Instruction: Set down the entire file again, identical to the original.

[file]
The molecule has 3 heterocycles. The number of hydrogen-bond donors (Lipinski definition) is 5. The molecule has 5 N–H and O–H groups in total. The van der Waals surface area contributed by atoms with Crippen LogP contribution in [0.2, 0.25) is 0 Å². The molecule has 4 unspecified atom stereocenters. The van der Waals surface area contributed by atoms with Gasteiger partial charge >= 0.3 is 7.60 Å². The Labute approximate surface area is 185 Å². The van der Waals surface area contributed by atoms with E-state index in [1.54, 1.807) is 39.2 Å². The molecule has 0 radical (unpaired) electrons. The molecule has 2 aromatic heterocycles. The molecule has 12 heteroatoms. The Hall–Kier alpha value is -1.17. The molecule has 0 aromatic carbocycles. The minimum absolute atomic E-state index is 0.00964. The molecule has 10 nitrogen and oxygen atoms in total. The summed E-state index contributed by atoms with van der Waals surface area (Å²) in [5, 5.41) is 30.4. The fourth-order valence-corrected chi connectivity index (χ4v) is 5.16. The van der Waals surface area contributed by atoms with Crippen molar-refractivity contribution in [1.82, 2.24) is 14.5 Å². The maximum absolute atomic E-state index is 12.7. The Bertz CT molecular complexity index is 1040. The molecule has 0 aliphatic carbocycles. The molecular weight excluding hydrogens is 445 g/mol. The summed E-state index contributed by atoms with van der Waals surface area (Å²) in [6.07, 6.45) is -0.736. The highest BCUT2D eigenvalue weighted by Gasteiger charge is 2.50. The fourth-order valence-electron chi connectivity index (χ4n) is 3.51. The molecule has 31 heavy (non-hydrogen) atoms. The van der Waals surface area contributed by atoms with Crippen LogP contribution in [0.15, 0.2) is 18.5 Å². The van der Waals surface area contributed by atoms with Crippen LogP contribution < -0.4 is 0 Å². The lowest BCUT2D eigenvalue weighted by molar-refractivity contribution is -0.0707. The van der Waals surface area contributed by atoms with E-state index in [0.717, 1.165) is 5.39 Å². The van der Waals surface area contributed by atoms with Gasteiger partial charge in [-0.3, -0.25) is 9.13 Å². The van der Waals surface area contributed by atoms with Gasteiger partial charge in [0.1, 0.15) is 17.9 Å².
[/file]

The molecule has 3 heterocycles. The number of hydrogen-bond donors (Lipinski definition) is 5. The molecule has 5 N–H and O–H groups in total. The van der Waals surface area contributed by atoms with Crippen LogP contribution in [0.2, 0.25) is 0 Å². The molecule has 4 unspecified atom stereocenters. The van der Waals surface area contributed by atoms with Gasteiger partial charge >= 0.3 is 7.60 Å². The Labute approximate surface area is 185 Å². The van der Waals surface area contributed by atoms with E-state index in [1.54, 1.807) is 39.2 Å². The molecule has 0 radical (unpaired) electrons. The molecule has 2 aromatic heterocycles. The molecule has 12 heteroatoms. The Hall–Kier alpha value is -1.17. The molecule has 0 aromatic carbocycles. The minimum absolute atomic E-state index is 0.00964. The molecule has 10 nitrogen and oxygen atoms in total. The summed E-state index contributed by atoms with van der Waals surface area (Å²) in [5, 5.41) is 30.4. The fourth-order valence-corrected chi connectivity index (χ4v) is 5.16. The van der Waals surface area contributed by atoms with Crippen molar-refractivity contribution in [1.82, 2.24) is 14.5 Å². The maximum absolute atomic E-state index is 12.7. The Bertz CT molecular complexity index is 1040. The molecule has 0 aliphatic carbocycles. The molecular weight excluding hydrogens is 445 g/mol. The summed E-state index contributed by atoms with van der Waals surface area (Å²) in [6.07, 6.45) is -0.736. The highest BCUT2D eigenvalue weighted by Gasteiger charge is 2.50. The fourth-order valence-electron chi connectivity index (χ4n) is 3.51. The molecule has 31 heavy (non-hydrogen) atoms. The van der Waals surface area contributed by atoms with Crippen LogP contribution in [0.15, 0.2) is 18.5 Å². The van der Waals surface area contributed by atoms with Crippen LogP contribution < -0.4 is 0 Å². The lowest BCUT2D eigenvalue weighted by molar-refractivity contribution is -0.0707. The van der Waals surface area contributed by atoms with E-state index in [0.717, 1.165) is 5.39 Å². The van der Waals surface area contributed by atoms with Gasteiger partial charge in [-0.3, -0.25) is 9.13 Å². The van der Waals surface area contributed by atoms with Gasteiger partial charge in [0.1, 0.15) is 17.9 Å².